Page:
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lolerskates
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I've heard so many bad things about the FA: Basic Sciences book. It's a first edition and has many errors in it; however, the makers of the book have made an errata page which I think is sufficient.

So I was wondering what people think about the biochemistry section in the book. I've heard that Step I focuses more on the clinical aspect of biochemistry and less on specific steps of pathways. It seems to me that this book focuses on the clinical aspect of biochemistry much better than the Rapid Review and Kaplan Notes resources I have available. It also focuses on more high yeild information about pathways.

Interested to know what you guys think. If this is a tad misguided, feel free to set things straight.
 
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lolerskates
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Anyone else have an opinion on the biochem section with errata page?
 

McGillGrad

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Didn't you just post up on another thread and say that FA was all you needed for biochem when someone else recommended RR Biochem?

Dude, what's your deal?
 
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lolerskates
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Didn't you just post up on another thread and say that FA was all you needed for biochem when someone else recommended RR Biochem?

Dude, what's your deal?
First Aid makes more than one book for Step I. The First Aid book that most people buy has an excellent summary of high yeild biochemistry. The other book, which I ended up buying, is called "First Aid: Basic Sciences." It's only been out for a year and I want to know what other people think about its biochem section. I've been going back and forth between Kaplan and FABS and I'm not sure which is better. They both have their benefits and drawbacks ... dude.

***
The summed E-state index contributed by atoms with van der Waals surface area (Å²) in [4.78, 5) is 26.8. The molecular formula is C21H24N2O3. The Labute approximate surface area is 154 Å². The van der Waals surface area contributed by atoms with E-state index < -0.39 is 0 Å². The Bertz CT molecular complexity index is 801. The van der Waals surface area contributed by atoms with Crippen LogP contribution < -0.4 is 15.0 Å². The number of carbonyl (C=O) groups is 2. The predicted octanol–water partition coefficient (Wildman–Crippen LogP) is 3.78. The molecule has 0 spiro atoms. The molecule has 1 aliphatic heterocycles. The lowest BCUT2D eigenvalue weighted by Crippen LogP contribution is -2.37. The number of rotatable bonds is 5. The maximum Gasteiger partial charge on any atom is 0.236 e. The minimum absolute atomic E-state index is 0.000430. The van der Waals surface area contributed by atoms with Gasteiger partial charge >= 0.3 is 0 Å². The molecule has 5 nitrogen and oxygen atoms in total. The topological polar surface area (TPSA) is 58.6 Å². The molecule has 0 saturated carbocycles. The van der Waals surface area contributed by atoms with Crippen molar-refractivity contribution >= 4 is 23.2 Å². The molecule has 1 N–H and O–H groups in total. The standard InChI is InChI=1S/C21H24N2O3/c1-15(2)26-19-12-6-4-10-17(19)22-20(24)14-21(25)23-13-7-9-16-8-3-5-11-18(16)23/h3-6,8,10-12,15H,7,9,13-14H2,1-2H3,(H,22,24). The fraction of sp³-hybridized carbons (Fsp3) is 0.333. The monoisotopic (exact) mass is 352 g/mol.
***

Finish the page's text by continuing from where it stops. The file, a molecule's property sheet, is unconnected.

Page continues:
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McGillGrad

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First Aid makes more than one book for Step I. The First Aid book that most people buy has an excellent summary of high yeild biochemistry. The other book, which I ended up buying, is called "First Aid: Basic Sciences." It's only been out for a year and I want to know what other people think about its biochem section. I've been going back and forth between Kaplan and FABS and I'm not sure which is better. They both have their benefits and drawbacks ... dude.
You misunderstand. When you say FA, that means the one-and-only FA. The other books are new and you have to specify them.

Once again, you do realize that you are recommending a massive FA basic sciences book over a 180 page RR, right?
 
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lolerskates
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You misunderstand. When you say FA, that means the one-and-only FA. The other books are new and you have to specify them.

Once again, you do realize that you are recommending a massive FA basic sciences book over a 180 page RR, right?
It's in the title and in every single post about it I've made.

But the biochem section is only 157 pages of that massive book.
 

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It's in the title and in every single post about it I've made.

But the biochem section is only 157 pages of that massive book.
Cool... just FYI... FA=the skeleton book...at least until the big books become more common.

I found RR very helpful and light as it didn't focus on the pathways as much as the pharm, path and physio of the important steps. I used the Taus method, so by the time I read through it 2 times (for understanding, not memorizing) all pertinent info was annotated to the skeleton FA. It saved a lot of time and focused on concepts I saw heavily tested on my step1 exam.
 
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lolerskates
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Cool... just FYI... FA=the skeleton book...at least until the big books become more common.

I found RR very helpful and light as it didn't focus on the pathways as much as the pharm, path and physio of the important steps. I used the Taus method, so by the time I read through it 2 times (for understanding, not memorizing) all pertinent info was annotated to the skeleton FA. It saved a lot of time and focused on concepts I saw heavily tested on my step1 exam.
Excellent post! Thanks for the advice!